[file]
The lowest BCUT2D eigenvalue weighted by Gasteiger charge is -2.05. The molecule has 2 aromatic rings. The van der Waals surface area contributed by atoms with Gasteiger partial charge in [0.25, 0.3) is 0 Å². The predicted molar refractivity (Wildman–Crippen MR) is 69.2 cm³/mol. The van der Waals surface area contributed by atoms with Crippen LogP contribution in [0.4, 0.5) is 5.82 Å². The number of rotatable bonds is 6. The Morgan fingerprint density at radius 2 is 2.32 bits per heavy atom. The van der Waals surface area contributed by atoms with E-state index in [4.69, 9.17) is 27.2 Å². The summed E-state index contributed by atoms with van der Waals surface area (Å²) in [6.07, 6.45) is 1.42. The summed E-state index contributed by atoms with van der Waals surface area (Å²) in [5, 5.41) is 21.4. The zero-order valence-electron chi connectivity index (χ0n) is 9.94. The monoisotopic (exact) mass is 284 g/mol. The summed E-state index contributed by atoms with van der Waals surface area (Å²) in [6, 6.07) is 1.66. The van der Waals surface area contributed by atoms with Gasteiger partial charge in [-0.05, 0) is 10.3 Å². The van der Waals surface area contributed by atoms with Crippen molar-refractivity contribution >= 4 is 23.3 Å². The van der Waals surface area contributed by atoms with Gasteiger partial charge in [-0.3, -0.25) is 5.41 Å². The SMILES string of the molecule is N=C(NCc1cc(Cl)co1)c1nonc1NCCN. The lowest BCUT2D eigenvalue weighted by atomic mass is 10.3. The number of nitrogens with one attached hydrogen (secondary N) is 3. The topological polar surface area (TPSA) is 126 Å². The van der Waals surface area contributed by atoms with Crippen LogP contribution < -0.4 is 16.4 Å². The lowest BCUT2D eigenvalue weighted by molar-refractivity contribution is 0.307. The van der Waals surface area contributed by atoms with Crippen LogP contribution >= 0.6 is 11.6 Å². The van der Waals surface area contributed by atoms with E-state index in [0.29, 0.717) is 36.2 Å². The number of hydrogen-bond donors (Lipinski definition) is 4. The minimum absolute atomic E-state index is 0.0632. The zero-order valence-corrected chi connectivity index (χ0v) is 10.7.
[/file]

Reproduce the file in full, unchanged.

The lowest BCUT2D eigenvalue weighted by Gasteiger charge is -2.05. The molecule has 2 aromatic rings. The van der Waals surface area contributed by atoms with Gasteiger partial charge in [0.25, 0.3) is 0 Å². The predicted molar refractivity (Wildman–Crippen MR) is 69.2 cm³/mol. The van der Waals surface area contributed by atoms with Crippen LogP contribution in [0.4, 0.5) is 5.82 Å². The number of rotatable bonds is 6. The Morgan fingerprint density at radius 2 is 2.32 bits per heavy atom. The van der Waals surface area contributed by atoms with E-state index in [4.69, 9.17) is 27.2 Å². The summed E-state index contributed by atoms with van der Waals surface area (Å²) in [6.07, 6.45) is 1.42. The summed E-state index contributed by atoms with van der Waals surface area (Å²) in [5, 5.41) is 21.4. The zero-order valence-electron chi connectivity index (χ0n) is 9.94. The monoisotopic (exact) mass is 284 g/mol. The summed E-state index contributed by atoms with van der Waals surface area (Å²) in [6, 6.07) is 1.66. The van der Waals surface area contributed by atoms with Gasteiger partial charge in [-0.05, 0) is 10.3 Å². The van der Waals surface area contributed by atoms with Crippen molar-refractivity contribution >= 4 is 23.3 Å². The van der Waals surface area contributed by atoms with Gasteiger partial charge in [-0.3, -0.25) is 5.41 Å². The SMILES string of the molecule is N=C(NCc1cc(Cl)co1)c1nonc1NCCN. The lowest BCUT2D eigenvalue weighted by atomic mass is 10.3. The number of nitrogens with one attached hydrogen (secondary N) is 3. The topological polar surface area (TPSA) is 126 Å². The van der Waals surface area contributed by atoms with Crippen LogP contribution < -0.4 is 16.4 Å². The lowest BCUT2D eigenvalue weighted by molar-refractivity contribution is 0.307. The van der Waals surface area contributed by atoms with Crippen LogP contribution >= 0.6 is 11.6 Å². The van der Waals surface area contributed by atoms with E-state index in [0.29, 0.717) is 36.2 Å². The number of hydrogen-bond donors (Lipinski definition) is 4. The minimum absolute atomic E-state index is 0.0632. The zero-order valence-corrected chi connectivity index (χ0v) is 10.7.